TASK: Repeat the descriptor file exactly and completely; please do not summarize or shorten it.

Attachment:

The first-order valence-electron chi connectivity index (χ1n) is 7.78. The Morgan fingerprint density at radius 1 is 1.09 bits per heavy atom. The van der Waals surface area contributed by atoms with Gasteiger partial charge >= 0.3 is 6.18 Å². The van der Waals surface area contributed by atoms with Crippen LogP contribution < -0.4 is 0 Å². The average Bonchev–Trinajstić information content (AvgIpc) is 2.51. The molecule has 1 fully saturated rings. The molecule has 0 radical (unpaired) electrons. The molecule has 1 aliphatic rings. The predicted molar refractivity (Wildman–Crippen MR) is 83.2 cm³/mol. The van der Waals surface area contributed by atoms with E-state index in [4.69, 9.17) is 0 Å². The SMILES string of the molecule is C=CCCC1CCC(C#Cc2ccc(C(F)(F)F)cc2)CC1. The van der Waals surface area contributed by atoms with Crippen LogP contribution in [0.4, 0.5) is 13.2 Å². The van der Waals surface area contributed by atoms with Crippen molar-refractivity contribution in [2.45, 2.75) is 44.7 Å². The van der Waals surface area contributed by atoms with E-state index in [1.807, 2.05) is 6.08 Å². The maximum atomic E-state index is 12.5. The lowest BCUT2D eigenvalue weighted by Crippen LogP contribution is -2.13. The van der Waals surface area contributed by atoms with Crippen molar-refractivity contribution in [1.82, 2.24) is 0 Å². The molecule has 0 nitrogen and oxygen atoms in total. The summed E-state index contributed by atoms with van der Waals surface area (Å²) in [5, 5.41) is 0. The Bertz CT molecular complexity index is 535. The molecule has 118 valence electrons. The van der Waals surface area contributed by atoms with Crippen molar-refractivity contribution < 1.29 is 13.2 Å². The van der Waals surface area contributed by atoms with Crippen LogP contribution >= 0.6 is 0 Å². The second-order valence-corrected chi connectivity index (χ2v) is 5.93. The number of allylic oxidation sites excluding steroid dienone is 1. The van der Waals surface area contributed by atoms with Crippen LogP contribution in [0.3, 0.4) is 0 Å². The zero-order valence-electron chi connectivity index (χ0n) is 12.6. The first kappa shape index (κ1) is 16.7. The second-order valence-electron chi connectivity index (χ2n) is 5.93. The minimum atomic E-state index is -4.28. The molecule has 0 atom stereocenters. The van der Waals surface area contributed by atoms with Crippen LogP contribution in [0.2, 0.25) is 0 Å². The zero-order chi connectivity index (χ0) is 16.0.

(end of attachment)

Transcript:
The first-order valence-electron chi connectivity index (χ1n) is 7.78. The Morgan fingerprint density at radius 1 is 1.09 bits per heavy atom. The van der Waals surface area contributed by atoms with Gasteiger partial charge >= 0.3 is 6.18 Å². The van der Waals surface area contributed by atoms with Crippen LogP contribution < -0.4 is 0 Å². The average Bonchev–Trinajstić information content (AvgIpc) is 2.51. The molecule has 1 fully saturated rings. The molecule has 0 radical (unpaired) electrons. The molecule has 1 aliphatic rings. The predicted molar refractivity (Wildman–Crippen MR) is 83.2 cm³/mol. The van der Waals surface area contributed by atoms with E-state index in [4.69, 9.17) is 0 Å². The SMILES string of the molecule is C=CCCC1CCC(C#Cc2ccc(C(F)(F)F)cc2)CC1. The van der Waals surface area contributed by atoms with Crippen LogP contribution in [0.4, 0.5) is 13.2 Å². The van der Waals surface area contributed by atoms with Crippen molar-refractivity contribution in [2.45, 2.75) is 44.7 Å². The van der Waals surface area contributed by atoms with E-state index in [1.807, 2.05) is 6.08 Å². The maximum atomic E-state index is 12.5. The lowest BCUT2D eigenvalue weighted by Crippen LogP contribution is -2.13. The van der Waals surface area contributed by atoms with Crippen molar-refractivity contribution in [1.82, 2.24) is 0 Å². The molecule has 0 nitrogen and oxygen atoms in total. The summed E-state index contributed by atoms with van der Waals surface area (Å²) in [5, 5.41) is 0. The Bertz CT molecular complexity index is 535. The molecule has 118 valence electrons. The van der Waals surface area contributed by atoms with Crippen molar-refractivity contribution < 1.29 is 13.2 Å². The van der Waals surface area contributed by atoms with Crippen LogP contribution >= 0.6 is 0 Å². The second-order valence-corrected chi connectivity index (χ2v) is 5.93. The number of allylic oxidation sites excluding steroid dienone is 1. The van der Waals surface area contributed by atoms with Crippen LogP contribution in [0.3, 0.4) is 0 Å². The zero-order valence-electron chi connectivity index (χ0n) is 12.6. The first kappa shape index (κ1) is 16.7. The second-order valence-electron chi connectivity index (χ2n) is 5.93. The minimum atomic E-state index is -4.28. The molecule has 0 atom stereocenters. The van der Waals surface area contributed by atoms with Crippen LogP contribution in [0.2, 0.25) is 0 Å². The zero-order chi connectivity index (χ0) is 16.0.